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Thread: My 'Voice' problem

  1. #11
    Senior Member Incanus's Avatar
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    Thanks for the great replies.

    I think I may have a way to deal with this niggling issue. One of the maddening things about this is that the voice I'm using does actually fit the character--it's just that that voice isn't all that interesting on its own.

    So the action of this story is pretty fast-paced; it's not supposed to be particularly deep or anything. Those portions and much of the dialogue don't require a lot of voice. It's mostly the introspective moments that suffer. Very recently, I wrote such a section that was better than all the previous attempts (corroborated by my trusty go-to writing friend), rough though it was.

    After sleeping on that development for a few days, I think the way to tackle this will be through relying content more than on voice. The recent bit I wrote had stronger opinions expressed in it, and felt more genuine than the previous stuff. A handful more of these types of moments could go a long way toward fixing this.

    That, and I also like the idea of punching up some the other characters around him. (No, I don't mean hitting them in the face.)

    It may not be perfect, but I think I can live with it.
    The anti-Incanus says, "Naturally, I disagree with everything he just said. And I'll always have the last word!"

  2. #12
    Moderator skip.knox's Avatar
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    I've been thinking more about some of the characters I mentioned. Take Will Kane, for example (High Noon). The action is very straightforward. His speech is plain. So what draws us to the character? It's the moral dilemma. Does he resort to violence again? Well, of course he does. But what drives him to it? That's the hook. What will make this guy cross a line he has drawn for himself?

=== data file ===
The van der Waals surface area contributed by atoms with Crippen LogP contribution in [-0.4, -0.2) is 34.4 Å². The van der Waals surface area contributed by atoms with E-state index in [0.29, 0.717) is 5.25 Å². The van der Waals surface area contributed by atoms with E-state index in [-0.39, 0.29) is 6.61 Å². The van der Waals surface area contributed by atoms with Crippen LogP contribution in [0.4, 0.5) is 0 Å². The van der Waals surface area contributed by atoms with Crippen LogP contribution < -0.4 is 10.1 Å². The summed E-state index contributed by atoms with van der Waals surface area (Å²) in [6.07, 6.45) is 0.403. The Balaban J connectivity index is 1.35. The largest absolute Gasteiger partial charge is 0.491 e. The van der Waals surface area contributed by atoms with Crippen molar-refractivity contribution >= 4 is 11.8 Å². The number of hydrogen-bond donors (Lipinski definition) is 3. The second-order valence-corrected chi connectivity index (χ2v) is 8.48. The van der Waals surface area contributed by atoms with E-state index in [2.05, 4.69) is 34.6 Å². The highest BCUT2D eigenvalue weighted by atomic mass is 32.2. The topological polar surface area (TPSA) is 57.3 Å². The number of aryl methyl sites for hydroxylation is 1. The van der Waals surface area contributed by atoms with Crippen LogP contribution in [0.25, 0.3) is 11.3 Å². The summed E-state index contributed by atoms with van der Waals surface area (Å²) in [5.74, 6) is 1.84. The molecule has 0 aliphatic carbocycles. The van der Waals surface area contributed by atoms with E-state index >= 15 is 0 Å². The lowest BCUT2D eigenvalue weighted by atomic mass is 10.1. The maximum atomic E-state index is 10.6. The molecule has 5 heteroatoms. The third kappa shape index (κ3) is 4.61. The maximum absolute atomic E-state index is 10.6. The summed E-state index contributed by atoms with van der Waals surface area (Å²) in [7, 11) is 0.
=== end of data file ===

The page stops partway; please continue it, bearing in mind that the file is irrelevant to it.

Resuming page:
Without the moral dilemma, this would not be a classic. It would just be a retired sheriff who gets into a gunfight. Yes, it helps to have those around him be more colorful. It really helps to have a villain you love to hate. But it's the moral choice that has to be made, a choice indeed that he has to make more than once, that keeps us close to the story.

    And, if you think about it, his stoicism and laconic speech actually pulls us in. The dilemma is stated early in the movie, so we know what is at stake. We wind up wanting Kane to say more, to show more emotion. We want to share in his pain. In a romance movie, it would be where we're urging the guy or the girl to *say* something. That's a great hook because you can keep tugging at it.

    Anyway, it just really struck me that the ordinariness of a character can actually pull readers in. But it has to be handled right, of course.
    Skip's Writing Tip of the Day: write.
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  3. #13
    Senior Member Incanus's Avatar
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    Yeah Skip, I think this is where this thing is headed.

    You know, I think I'm going to check out a couple of these westerns with the laconic MC. I hadn't thought of that. It's not my favorite genre by a long shot, but I see more than ever how there are things to learn that come from just about anywhere.

    And you're right--I really need to see Harvey. I think I may have seen it as a kid, but I can't recall anymore.

    This isn't over yet...
    The anti-Incanus says, "Naturally, I disagree with everything he just said. And I'll always have the last word!"

  4. #14
    Moderator skip.knox's Avatar